Why is it important to ensure comprehensive sexual and reproductive health and rights is part of a renewed commitment to primary health care and the movement toward health for all?

One of the most important things when we consider sexual and reproductive health and rights is to look at the three pillars of sustainable development: social, economic, and environmental issues. In order to achieve these pillars, we need to address the 4.3 billion people in the world at reproductive age, otherwise, we will not be successful. They can contribute a lot in terms of sustainable development and for me, it's a very essential requirement in terms of achieving the SDGs.

Even though much has been achieved in the past few decades in terms of most health services — including sexual and reproductive health and rights — looking at the gains in the different parts of the world, there is huge variation among countries and among the different socio-demographic groups.

In a lot of places, access to sexual and reproductive health services is very limited. There may be access to a single component, such as family planning or adolescent services, abortion services or maternal health services, without having all the components of sexual and reproductive health. Within the renewed commitment of primary health care, we need to look at the intersection with sexual and reproductive health and rights and bring it in an integrated way to help increase access to comprehensive services, and also integrate with other sectors to achieve the SDGs.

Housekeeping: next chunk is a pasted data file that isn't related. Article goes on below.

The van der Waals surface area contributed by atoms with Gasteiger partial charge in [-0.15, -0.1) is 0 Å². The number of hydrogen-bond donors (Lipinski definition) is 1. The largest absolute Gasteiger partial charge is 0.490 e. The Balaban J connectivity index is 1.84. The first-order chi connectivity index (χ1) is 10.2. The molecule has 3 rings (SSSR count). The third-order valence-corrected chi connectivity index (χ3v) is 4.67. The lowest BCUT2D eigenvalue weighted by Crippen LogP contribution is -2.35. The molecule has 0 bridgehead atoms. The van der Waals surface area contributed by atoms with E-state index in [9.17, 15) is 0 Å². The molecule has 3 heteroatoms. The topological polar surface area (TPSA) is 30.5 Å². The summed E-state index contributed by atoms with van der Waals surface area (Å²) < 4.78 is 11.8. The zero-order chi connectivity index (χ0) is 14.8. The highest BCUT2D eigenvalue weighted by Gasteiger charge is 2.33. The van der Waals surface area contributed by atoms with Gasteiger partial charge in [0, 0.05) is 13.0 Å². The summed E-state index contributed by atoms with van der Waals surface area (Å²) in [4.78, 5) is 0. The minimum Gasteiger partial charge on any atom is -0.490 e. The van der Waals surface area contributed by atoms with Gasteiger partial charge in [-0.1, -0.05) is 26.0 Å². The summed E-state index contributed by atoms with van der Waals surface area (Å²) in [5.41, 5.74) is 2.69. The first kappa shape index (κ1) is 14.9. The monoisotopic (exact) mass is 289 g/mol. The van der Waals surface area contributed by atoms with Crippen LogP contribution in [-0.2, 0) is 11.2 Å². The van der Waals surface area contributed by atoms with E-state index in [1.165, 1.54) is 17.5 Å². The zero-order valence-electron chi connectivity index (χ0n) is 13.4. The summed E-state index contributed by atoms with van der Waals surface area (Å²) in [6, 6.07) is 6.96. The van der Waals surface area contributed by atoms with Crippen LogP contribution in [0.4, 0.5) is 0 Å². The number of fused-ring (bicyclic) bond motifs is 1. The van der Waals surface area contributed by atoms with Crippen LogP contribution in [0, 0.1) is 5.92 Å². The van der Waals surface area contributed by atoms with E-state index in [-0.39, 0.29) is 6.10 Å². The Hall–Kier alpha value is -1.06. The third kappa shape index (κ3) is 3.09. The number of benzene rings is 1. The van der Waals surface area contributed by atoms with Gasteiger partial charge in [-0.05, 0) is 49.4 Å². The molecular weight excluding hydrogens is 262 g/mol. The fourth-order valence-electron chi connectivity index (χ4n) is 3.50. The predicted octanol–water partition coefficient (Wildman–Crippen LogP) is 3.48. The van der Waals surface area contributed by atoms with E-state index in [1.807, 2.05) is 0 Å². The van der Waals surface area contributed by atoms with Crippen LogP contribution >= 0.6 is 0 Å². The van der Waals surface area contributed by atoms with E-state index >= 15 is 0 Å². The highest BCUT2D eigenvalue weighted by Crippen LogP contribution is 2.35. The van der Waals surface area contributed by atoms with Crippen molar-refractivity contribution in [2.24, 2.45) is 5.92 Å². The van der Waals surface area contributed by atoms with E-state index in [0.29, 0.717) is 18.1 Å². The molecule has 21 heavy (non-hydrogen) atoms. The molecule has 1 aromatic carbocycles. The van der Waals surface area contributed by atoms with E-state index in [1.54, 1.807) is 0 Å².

Considering the huge share of funding for sexual and reproductive health and rights from external sources, what needs to be done to ensure the sustainability of programs in line with the principles of primary health care?

Looking at the whole issue in terms of the basic principles of primary health care, the first thing we need to do is to create demand for those services. We do this by raising awareness and creating the opportunities for people to ask for them. When people are aware and are demanding services, they can also contribute to their development.

3 things that need to happen to integrate sexual and reproductive health and rights into country plans

1. Strengthen primary health care system to deliver quality integrated and comprehensive sexual and reproductive health services.

2. Ensure domestic financing for sexual and reproductive health supplies: no supplies, no program; including health insurance for financial access.

3. Invest in a strong frontline health workforce to reach even those falling off the safety net.